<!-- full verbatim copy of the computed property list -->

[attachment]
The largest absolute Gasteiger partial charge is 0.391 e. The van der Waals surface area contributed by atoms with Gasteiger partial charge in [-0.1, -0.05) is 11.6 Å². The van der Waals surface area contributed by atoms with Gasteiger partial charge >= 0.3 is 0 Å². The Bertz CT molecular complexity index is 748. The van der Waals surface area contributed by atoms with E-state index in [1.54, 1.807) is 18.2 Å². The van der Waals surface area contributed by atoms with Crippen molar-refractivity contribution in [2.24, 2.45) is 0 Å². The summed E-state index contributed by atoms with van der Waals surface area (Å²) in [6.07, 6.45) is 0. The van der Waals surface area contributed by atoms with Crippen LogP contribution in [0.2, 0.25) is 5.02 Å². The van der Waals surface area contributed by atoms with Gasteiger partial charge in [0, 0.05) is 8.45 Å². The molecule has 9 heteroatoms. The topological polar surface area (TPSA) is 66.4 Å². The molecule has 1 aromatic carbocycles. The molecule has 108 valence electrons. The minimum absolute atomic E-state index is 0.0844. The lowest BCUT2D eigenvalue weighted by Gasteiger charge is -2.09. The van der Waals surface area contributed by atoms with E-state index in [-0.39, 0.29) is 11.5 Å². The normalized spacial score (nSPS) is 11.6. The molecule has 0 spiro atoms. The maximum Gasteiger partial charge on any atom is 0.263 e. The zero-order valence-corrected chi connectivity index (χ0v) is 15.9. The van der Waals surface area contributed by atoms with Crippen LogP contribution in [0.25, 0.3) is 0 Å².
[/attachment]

The largest absolute Gasteiger partial charge is 0.391 e. The van der Waals surface area contributed by atoms with Gasteiger partial charge in [-0.1, -0.05) is 11.6 Å². The van der Waals surface area contributed by atoms with Gasteiger partial charge >= 0.3 is 0 Å². The Bertz CT molecular complexity index is 748. The van der Waals surface area contributed by atoms with E-state index in [1.54, 1.807) is 18.2 Å². The van der Waals surface area contributed by atoms with Crippen molar-refractivity contribution in [2.24, 2.45) is 0 Å². The summed E-state index contributed by atoms with van der Waals surface area (Å²) in [6.07, 6.45) is 0. The van der Waals surface area contributed by atoms with Crippen LogP contribution in [0.2, 0.25) is 5.02 Å². The van der Waals surface area contributed by atoms with Gasteiger partial charge in [0, 0.05) is 8.45 Å². The molecule has 9 heteroatoms. The topological polar surface area (TPSA) is 66.4 Å². The molecule has 1 aromatic carbocycles. The molecule has 108 valence electrons. The minimum absolute atomic E-state index is 0.0844. The lowest BCUT2D eigenvalue weighted by Gasteiger charge is -2.09. The van der Waals surface area contributed by atoms with E-state index in [-0.39, 0.29) is 11.5 Å². The normalized spacial score (nSPS) is 11.6. The molecule has 0 spiro atoms. The maximum Gasteiger partial charge on any atom is 0.263 e. The zero-order valence-corrected chi connectivity index (χ0v) is 15.9. The van der Waals surface area contributed by atoms with Crippen LogP contribution in [0.25, 0.3) is 0 Å².